Amitriptyline hydrochloride is a type of prescription medicine called a tricyclic antidepressant. It is used to treat depression. Amitriptyline hydrochloride overdose occurs when someone takes more than the normal or recommended amount of this medicine. This can be by accident or on purpose.
This is for information only and not for use in the treatment or management of an actual overdose. DO NOT use it to treat or manage an actual overdose. If you or someone you are with overdoses, call your local emergency number (such as 911), or your local poison center can be reached directly by calling the national toll-free Poison Help hotline (1-800-222-1222) from anywhere in the United States.
Amitriptyline can be harmful in large amounts.
Amitriptyline hydrochloride is a prescription medicine. It is sold under these brand names:
Other medicines may also contain amitriptyline hydrochloride.
Below are symptoms of an amitriptyline hydrochloride overdose in different parts of the body.
AIRWAYS AND LUNGS
BLADDER AND KIDNEYS
- Cannot urinate
- Urine flow is weak and does not start easily
EYES, EARS, NOSE, AND THROAT
- Blurred vision
- Dry mouth
- Enlarged pupils
HEART AND BLOOD
- Low blood pressure
- Irregular heart rate
- Coma (sudden onset)
- Convulsions (sudden onset)
- Inability to concentrate
- Lack of alertness (stupor)
- Muscle rigidity
- Uncoordinated movement
STOMACH AND INTESTINES
- Increased appetite
- Weight gain
This can be a very serious overdose. Seek medical help right away.
Before Calling Emergency
Have this information ready:
- Person's age, weight, and condition
- Name of the product (ingredients and strengths, if known)
- Time it was swallowed
- Amount swallowed
- If the medicine was prescribed for the person
Your local poison center can be reached directly by calling the national toll-free Poison Help hotline (1-800-222-1222) from anywhere in the United States. This national hotline number will let you talk to experts in poisoning. They will give you further instructions.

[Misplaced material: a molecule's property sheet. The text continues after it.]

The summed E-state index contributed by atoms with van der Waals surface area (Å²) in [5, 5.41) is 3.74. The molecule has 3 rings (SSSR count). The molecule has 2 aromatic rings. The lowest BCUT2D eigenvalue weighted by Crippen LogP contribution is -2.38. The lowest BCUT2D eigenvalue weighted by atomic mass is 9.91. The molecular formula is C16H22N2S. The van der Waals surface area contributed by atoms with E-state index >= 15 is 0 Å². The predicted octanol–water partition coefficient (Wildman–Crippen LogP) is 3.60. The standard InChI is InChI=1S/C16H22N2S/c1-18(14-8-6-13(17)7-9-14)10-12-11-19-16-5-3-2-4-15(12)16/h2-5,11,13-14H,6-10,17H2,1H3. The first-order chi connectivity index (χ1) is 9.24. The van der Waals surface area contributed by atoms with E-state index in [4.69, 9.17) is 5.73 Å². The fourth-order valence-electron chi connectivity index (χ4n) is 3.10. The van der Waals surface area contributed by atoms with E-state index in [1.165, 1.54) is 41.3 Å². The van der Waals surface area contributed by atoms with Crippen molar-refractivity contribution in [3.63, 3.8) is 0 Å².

This is a free and confidential service. All local poison control centers in the United States use this national number. You should call if you have any questions about poisoning or poison prevention. It does NOT need to be an emergency. You can call for any reason, 24 hours a day, 7 days a week.
What to Expect at the Emergency Room
Take the container to the hospital with you, if possible.
The health care provider will measure and monitor the person's vital signs, including temperature, pulse, breathing rate, and blood pressure. Symptoms will be treated.
The person may receive:
- Activated charcoal
- Blood and urine tests
- Breathing support, including a tube through the mouth into the lungs, and breathing machine (ventilator)
- Chest x-ray
- EKG (electrocardiogram, or heart tracing)
- Fluids through a vein (by IV)
- Medicine called an antidote to reverse the effects of the poison and treat symptoms
- Tube through the mouth into the stomach to empty the stomach (gastric lavage)
An amitriptyline hydrochloride overdose can be very serious.
People who swallow too much of this drug are almost always admitted to the hospital.
How well someone does depends on how much of the drug they swallowed and how quickly they receive treatment. The faster a person gets medical help, the better the chance of recovery. Complications such as pneumonia, muscle damage from lying on a hard surface for a long period of time, or brain damage from lack of oxygen may result in permanent disability. Death can occur.
Elavil overdose; Adepril overdose; Endep overdose; Enovil overdose; Trepiline overdose
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Velez LI, Feng S-Y. Anticholinergics. In: Marx JA, Hockberger RS, Walls RM, et al, eds. Rosen's Emergency Medicine: Concepts and Clinical Practice. 8th ed. Philadelphia, PA: Elsevier Mosby; 2014:chap 150.
Woolf AD, Erdman AR, Nelson LS, et al. American Association of Poison Control Centers. Tricyclic antidepressant poisoning: an evidence-based consensus guideline for out-of-hospital management. Clin Toxicol. 2007;45(3):203-33. PMID: 17453872 www.ncbi.nlm.nih.gov/pubmed/17453872.
Review Date 10/13/2015
Updated by: Jacob L. Heller, MD, MHA, Emergency Medicine, Virginia Mason Medical Center, Seattle, WA. Also reviewed by David Zieve, MD, MHA, Isla Ogilvie, PhD, and the A.D.A.M. Editorial team.